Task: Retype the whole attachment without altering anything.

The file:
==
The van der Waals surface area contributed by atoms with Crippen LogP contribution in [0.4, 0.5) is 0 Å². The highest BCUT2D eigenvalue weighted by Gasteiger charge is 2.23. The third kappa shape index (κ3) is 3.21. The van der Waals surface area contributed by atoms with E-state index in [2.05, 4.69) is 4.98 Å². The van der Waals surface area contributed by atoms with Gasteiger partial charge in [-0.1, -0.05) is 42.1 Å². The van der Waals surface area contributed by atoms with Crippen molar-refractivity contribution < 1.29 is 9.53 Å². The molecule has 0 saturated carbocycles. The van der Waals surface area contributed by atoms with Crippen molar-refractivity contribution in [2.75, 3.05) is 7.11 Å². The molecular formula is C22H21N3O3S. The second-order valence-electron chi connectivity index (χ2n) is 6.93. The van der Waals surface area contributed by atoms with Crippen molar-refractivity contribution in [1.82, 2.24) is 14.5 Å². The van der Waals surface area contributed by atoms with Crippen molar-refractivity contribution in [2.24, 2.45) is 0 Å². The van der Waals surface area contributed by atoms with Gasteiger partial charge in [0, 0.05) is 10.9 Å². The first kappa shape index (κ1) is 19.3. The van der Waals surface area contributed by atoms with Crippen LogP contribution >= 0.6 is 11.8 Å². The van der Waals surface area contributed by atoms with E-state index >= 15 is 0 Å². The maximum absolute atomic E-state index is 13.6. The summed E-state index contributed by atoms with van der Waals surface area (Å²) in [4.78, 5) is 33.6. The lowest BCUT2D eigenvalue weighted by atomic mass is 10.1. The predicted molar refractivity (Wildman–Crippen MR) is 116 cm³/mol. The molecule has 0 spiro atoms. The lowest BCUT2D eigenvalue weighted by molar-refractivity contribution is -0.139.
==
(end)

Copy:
The van der Waals surface area contributed by atoms with Crippen LogP contribution in [0.4, 0.5) is 0 Å². The highest BCUT2D eigenvalue weighted by Gasteiger charge is 2.23. The third kappa shape index (κ3) is 3.21. The van der Waals surface area contributed by atoms with E-state index in [2.05, 4.69) is 4.98 Å². The van der Waals surface area contributed by atoms with Gasteiger partial charge in [-0.1, -0.05) is 42.1 Å². The van der Waals surface area contributed by atoms with Crippen molar-refractivity contribution < 1.29 is 9.53 Å². The molecule has 0 saturated carbocycles. The van der Waals surface area contributed by atoms with Crippen molar-refractivity contribution in [2.75, 3.05) is 7.11 Å². The molecular formula is C22H21N3O3S. The second-order valence-electron chi connectivity index (χ2n) is 6.93. The van der Waals surface area contributed by atoms with Crippen molar-refractivity contribution in [1.82, 2.24) is 14.5 Å². The van der Waals surface area contributed by atoms with Crippen molar-refractivity contribution in [2.24, 2.45) is 0 Å². The van der Waals surface area contributed by atoms with Gasteiger partial charge in [0, 0.05) is 10.9 Å². The first kappa shape index (κ1) is 19.3. The van der Waals surface area contributed by atoms with Crippen LogP contribution >= 0.6 is 11.8 Å². The van der Waals surface area contributed by atoms with E-state index >= 15 is 0 Å². The maximum absolute atomic E-state index is 13.6. The summed E-state index contributed by atoms with van der Waals surface area (Å²) in [4.78, 5) is 33.6. The lowest BCUT2D eigenvalue weighted by atomic mass is 10.1. The predicted molar refractivity (Wildman–Crippen MR) is 116 cm³/mol. The molecule has 0 spiro atoms. The lowest BCUT2D eigenvalue weighted by molar-refractivity contribution is -0.139.